So there you are at a dinner party.
The crowd is sharp, the charcuterie is local, the cocktails hit all the right notes with their craft bitters and small-batch whiskeys, and there’s a docked iPod playing the latest buzzed-about band from SXSW.
Dinner is served. It’s fondue?!
That relic of the 1970’s that you thought had gone the way of streakers and shiny polyester shirts. It’s like a flashback to a decade that most food lovers would rather forget. While the roots of a new cuisine were sprouting in a handful of restaurant kitchens in places like New York and Berkeley, for most Americans, a Tequila Sunrise and water chestnut rumaki were the height of sophistication.
You’re not sure how you should respond.
You could laugh and say something clever about postmodernism. Treat it like an inside joke that you are hip enough to be in on, because you know that no self-respecting foodie would serve fondue without a side of irony.
Maybe it’s supposed to evoke loving nostalgia.
You could say how much you enjoyed Argo and that Ben Affleck was robbed by the Academy. Maybe share a childhood memory of spying on your parents’ cocktail party with its highballs and mini quiches and your mother presiding over it all in her elegant palazzo pants.
Or you could enjoy cheese fondue at its face value.
It’s not tough to do. The cheeses available are a lot better this time around. The bread too.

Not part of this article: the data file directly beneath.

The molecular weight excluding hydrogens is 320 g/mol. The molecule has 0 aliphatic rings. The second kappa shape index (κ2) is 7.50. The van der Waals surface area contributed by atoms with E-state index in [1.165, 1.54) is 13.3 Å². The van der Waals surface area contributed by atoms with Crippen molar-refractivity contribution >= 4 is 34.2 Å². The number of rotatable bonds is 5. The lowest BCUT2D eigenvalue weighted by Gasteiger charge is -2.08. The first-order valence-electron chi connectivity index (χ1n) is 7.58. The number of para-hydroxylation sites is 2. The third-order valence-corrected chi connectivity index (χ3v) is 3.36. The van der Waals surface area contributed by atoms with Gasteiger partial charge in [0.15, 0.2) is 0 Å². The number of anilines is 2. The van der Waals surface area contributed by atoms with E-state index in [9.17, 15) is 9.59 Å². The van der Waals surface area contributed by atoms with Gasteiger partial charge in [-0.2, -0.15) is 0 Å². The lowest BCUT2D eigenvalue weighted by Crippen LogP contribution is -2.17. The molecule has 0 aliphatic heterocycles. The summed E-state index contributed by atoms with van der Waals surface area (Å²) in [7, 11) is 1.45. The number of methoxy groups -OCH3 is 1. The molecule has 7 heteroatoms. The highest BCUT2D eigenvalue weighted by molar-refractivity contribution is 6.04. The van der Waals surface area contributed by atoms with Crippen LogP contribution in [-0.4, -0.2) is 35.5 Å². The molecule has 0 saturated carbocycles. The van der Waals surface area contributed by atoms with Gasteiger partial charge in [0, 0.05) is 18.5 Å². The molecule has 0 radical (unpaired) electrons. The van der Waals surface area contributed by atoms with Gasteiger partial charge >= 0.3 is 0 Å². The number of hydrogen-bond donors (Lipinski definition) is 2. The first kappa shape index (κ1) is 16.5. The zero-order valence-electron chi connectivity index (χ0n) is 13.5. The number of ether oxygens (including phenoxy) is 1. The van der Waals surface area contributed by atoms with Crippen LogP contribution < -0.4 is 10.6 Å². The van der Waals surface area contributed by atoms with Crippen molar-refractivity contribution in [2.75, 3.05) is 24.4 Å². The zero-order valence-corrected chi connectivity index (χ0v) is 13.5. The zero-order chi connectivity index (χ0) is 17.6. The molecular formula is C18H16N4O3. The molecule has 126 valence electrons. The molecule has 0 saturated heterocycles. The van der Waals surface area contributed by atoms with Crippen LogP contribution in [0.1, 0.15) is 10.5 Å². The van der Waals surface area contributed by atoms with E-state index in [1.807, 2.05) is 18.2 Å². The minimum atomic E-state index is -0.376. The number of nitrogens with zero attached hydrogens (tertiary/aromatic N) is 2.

So many people are rediscovering the pleasures of fondue that we have the makings of a full-fledged revival.
Vintage fondue pots are a hot commodity on sites like Etsy and eBay. Roshco, one of the largest brands of fondue sets, saw sales increase by 40% last year, and expects to see another 50% rise in 2013. The wedding and gift registry site TheKnot.com is rushing to expand its assortment now that fondue pots are among its top selling items. And the media (yes, all of us) are having a field day with punny headlines about ‘dipping into’ the latest ‘cheesy’ fad.
Fondue pots for the 21st century
Sterno’s gone green with plant-based bio-fuel and zero carbon emissions; otherwise there’s not much that’s different this time around. A fondue set is still just a vessel over a heat source. Here are a few modern twists:
Cuisinart makes a most undemanding fondue set. It’s an electric cheese melter that rotates on a Lazy Susan. It even goes in the dishwasher.
The world’s first desktop fondue set warms your lunchtime fondue by tapping into a computer’s power supply with a fireglow USB cable.
We think of fondue as a communal dish, but you can go solo with a fondue mug for one.
As seen on TV: the NuWave induction cooktop comes with a fondue set. It heats fondue by generating a magnetic field that warms the pot while the heating element stays cool.